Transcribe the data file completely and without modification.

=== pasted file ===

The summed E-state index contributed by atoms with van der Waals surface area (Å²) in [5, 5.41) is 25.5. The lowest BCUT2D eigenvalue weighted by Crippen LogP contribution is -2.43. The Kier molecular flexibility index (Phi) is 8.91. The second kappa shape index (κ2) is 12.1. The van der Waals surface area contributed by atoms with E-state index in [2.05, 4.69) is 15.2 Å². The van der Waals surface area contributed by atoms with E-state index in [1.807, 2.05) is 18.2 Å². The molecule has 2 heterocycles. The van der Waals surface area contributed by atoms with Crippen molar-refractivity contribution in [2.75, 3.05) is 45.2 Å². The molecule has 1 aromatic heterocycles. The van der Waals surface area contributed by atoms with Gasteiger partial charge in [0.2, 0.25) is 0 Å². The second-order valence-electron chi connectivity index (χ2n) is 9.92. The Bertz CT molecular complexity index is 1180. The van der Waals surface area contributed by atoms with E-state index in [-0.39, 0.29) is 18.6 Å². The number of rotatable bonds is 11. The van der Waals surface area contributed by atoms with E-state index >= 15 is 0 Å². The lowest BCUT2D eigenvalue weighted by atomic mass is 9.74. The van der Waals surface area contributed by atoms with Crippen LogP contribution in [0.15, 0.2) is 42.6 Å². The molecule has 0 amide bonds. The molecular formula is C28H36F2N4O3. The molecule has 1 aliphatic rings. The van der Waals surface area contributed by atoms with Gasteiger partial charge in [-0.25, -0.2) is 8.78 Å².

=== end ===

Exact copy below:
The summed E-state index contributed by atoms with van der Waals surface area (Å²) in [5, 5.41) is 25.5. The lowest BCUT2D eigenvalue weighted by Crippen LogP contribution is -2.43. The Kier molecular flexibility index (Phi) is 8.91. The second kappa shape index (κ2) is 12.1. The van der Waals surface area contributed by atoms with E-state index in [2.05, 4.69) is 15.2 Å². The van der Waals surface area contributed by atoms with E-state index in [1.807, 2.05) is 18.2 Å². The molecule has 2 heterocycles. The van der Waals surface area contributed by atoms with Crippen molar-refractivity contribution in [2.75, 3.05) is 45.2 Å². The molecule has 1 aromatic heterocycles. The van der Waals surface area contributed by atoms with Gasteiger partial charge in [0.2, 0.25) is 0 Å². The second-order valence-electron chi connectivity index (χ2n) is 9.92. The Bertz CT molecular complexity index is 1180. The van der Waals surface area contributed by atoms with E-state index in [-0.39, 0.29) is 18.6 Å². The number of rotatable bonds is 11. The van der Waals surface area contributed by atoms with E-state index >= 15 is 0 Å². The lowest BCUT2D eigenvalue weighted by atomic mass is 9.74. The van der Waals surface area contributed by atoms with Crippen LogP contribution in [0.15, 0.2) is 42.6 Å². The molecule has 0 amide bonds. The molecular formula is C28H36F2N4O3. The molecule has 1 aliphatic rings. The van der Waals surface area contributed by atoms with Gasteiger partial charge in [-0.25, -0.2) is 8.78 Å².